FUTURES END #32 — So, it looks like that as grim as things seem for the old Wayne family fortune over there in ETERNAL, everything gets resolved nicely some time in the next five years. And I don’t understand why Terry has never had a slice of pizza. They don’t have pizza in the future? But there is still Coke? I just, I just don’t get it. There is a distinctly KNIGHT RIDER vibe about this month’s page with Brother Eye, you could totally hear him addressing Mr. Terrific in a K.I.T.T. voice. And now Grifter & Lana are totally rocking an odd-couple romcom. That’s a little weird. And but the doctor, enough with the internal monologuing. We get it. Your wife is dead. It’s the League’s fault. Cannot believe we burned a whole page on nothing but that. Ditto for Jason & Madison sniping at each other because they’re stuck sharing the same space. After Jason tells her that he needs to see Yamakaze’s lab, I really wanted her to launch into a diatribe about how the League killed the dude’s wife. That would have been funny. All of these shortcomings are totally mitigated, however, by the last scene, which is bananas. Father Time jumping for joy because of all the monsters is just the best.
UNCANNY X-MEN ANNUAL #1 — With her superior Bachalo character design and combustible Australian temper, Eva Bell is arguably the strongest of the new batch of mutants that Bendis has introduced in this title, though there’s been so much going on, he hasn’t had much time to zoom in on her or anyone else to really flesh them out to a significant degree. That ends now as we get the story of her missing years, how she went from a teenager to a seven-years-or-so (?) older-but-still-young woman. This is only the first part, but it’s already quite a bit more heartbreaking than the aftermath has hinted at. I won’t spoil the particulars (I really never like to spoil anything, you know, Wednesday Night Faithful), but Eva’s various time-jumping provides cameos from a couple of noted Marvel stalwarts that propel the action ever forward. Hot off her stint with Lemire on GREEN ARROW, Andrea Sorrentino turns in a gorgeous run of pages that surely rank with her finest output. Everybody is certainly doing their job well because I made it to the last pages and was already getting a bit sorry that the story was coming to a close before getting hit with the usually-dreaded TO BE CONTINUED. I’m actually looking forward to an annual now, which, Marco-Rudy-Dr.-Strange-NEW-AVENGERS notwithstanding, is not a usual occurrence. I just hope Sorrentino also has the gig for Part Two. Recommended if you’ve been hearing how terrific Bendis’s run is, but have been hesitant to dip your toe into the heavy-continuity maelstrom. All you need to know is that a new mutant is lost in time. But it helps if you are an old-school fan of Killraven and the 2099 line. (which, hell, yeah, I know is kind of a spoiler, but here we are)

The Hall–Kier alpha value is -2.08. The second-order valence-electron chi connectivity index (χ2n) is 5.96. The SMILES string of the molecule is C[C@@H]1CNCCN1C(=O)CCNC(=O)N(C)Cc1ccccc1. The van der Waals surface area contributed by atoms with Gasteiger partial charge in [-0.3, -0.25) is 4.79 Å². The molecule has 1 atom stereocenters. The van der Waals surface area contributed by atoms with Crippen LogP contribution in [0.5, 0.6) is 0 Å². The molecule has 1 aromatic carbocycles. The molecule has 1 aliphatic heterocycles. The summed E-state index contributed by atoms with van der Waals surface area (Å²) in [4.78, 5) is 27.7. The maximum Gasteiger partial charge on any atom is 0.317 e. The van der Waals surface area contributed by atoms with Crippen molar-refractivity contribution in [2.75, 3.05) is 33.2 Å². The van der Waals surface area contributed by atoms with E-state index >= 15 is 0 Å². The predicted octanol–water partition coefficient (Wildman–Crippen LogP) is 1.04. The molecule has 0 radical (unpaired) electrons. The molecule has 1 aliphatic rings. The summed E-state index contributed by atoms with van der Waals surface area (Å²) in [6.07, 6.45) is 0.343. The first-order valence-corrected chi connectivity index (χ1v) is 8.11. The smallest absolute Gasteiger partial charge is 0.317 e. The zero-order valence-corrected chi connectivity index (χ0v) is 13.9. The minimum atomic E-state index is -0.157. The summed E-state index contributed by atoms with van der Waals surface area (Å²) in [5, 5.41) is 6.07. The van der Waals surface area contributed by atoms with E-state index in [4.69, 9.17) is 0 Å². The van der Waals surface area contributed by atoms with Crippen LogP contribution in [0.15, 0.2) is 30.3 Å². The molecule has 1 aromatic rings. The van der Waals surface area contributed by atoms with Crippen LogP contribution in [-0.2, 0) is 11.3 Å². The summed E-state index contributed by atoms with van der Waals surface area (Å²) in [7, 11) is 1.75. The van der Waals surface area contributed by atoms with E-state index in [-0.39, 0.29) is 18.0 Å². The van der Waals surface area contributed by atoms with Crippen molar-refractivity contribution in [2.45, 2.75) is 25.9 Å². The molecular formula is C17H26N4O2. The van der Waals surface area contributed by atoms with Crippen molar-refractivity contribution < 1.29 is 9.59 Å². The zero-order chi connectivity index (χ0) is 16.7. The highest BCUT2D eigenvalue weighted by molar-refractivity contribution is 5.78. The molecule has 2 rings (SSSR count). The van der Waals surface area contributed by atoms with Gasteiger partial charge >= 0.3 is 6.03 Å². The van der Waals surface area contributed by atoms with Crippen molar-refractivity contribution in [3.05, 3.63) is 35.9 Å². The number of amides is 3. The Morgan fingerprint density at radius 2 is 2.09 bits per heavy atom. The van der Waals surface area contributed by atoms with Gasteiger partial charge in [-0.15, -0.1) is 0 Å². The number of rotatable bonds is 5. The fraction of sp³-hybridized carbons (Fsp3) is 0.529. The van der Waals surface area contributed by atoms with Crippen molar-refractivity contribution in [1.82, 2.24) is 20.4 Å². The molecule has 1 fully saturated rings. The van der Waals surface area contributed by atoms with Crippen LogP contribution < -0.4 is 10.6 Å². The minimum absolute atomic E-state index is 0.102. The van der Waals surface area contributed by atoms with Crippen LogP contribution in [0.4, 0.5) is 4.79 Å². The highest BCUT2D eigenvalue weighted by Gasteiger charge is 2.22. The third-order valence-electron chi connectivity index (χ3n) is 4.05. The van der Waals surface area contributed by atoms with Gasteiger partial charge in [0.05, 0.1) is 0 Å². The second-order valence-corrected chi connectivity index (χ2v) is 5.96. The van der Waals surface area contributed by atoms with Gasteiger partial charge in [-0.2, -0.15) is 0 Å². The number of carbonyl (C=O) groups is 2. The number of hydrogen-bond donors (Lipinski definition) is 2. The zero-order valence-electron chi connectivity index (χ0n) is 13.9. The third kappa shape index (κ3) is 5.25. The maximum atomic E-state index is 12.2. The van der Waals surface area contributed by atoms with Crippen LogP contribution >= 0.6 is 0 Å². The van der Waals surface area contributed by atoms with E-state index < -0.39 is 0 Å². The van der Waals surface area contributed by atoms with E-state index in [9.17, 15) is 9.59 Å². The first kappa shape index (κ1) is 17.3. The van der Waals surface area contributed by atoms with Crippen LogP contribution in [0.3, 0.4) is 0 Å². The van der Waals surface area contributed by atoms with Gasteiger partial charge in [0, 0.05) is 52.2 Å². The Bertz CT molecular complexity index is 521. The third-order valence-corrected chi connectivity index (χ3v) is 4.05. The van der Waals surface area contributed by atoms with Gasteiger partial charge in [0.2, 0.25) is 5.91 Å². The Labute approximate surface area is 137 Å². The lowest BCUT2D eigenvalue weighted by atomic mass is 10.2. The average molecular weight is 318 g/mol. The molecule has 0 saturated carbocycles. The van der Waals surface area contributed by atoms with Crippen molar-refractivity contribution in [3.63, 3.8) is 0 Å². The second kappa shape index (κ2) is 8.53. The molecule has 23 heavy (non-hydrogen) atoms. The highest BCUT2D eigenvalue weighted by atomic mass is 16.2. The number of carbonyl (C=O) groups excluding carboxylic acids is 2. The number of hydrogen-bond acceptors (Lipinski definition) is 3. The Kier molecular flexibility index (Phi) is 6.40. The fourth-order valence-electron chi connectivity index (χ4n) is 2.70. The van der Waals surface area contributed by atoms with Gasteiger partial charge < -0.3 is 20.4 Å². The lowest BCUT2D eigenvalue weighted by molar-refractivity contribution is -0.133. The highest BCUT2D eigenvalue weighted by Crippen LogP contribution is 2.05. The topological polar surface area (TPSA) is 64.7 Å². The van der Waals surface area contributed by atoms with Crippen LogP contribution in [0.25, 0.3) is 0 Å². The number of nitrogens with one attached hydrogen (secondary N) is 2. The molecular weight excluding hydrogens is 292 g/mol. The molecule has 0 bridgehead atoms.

AVENGERS·X-MEN: AXIS #7 — Well, they bring in Kubert and certainly do kick the deal into high gear, here. Deadpool remains as much of a focal point/narrator as we get, and Remender does indeed squeeze tremendous mileage out of the few pages of action that he and Spider-Man have as each other’s sidekicks. The whole deal with Wanda. That definitely struck me as a wrong-headed bullshit retcon move on early Thursday morning when I was first going through this. Seemed like the story, “the canon,” suffering for the sake of a really kewl idea that Remender or even Editorial had. But apparently, the damn Whizzer used to be their dad until 1983? That was still four years before my first foray out toward gorgeous Greymalkin Lane, so I guess that whole father/daughter dynamic is not so sacrosanct as I once believed. I’m dialing back and willing to reserve judgment until seeing how the story that results from this retcon plays out. Shh, don’t tell Internet!
AVENGERS #038 — Man, Hickman all-but-officially extending his FF run into this title by swinging the spotlight over to Reed corresponding with Valeria is the serious good news. Deodato yet again brings the justice, that dude got done with ORIGINAL SIN and maybe like took a break for lunch before just pounding right into the next thing. The dude is very impressive, his pages have never looked better. I have to say that I did not share Carol’s confidence about the outcome of her encounter with the Hulk, upon what basis did she form that opinion? Getting punched into orbit was a very plausible outcome. And a nice soft twist there at the end, I don’t think I realized that Bobby’s rehabilitated A.I.M. squad was calling itself the Avengers, but that is good fun. It looks like the next part of this will consist of several heroes fighting one another over considerably more than a minor misunderstanding that will be resolved by story’s end in an energizing escalation of the merry Marvel tradition!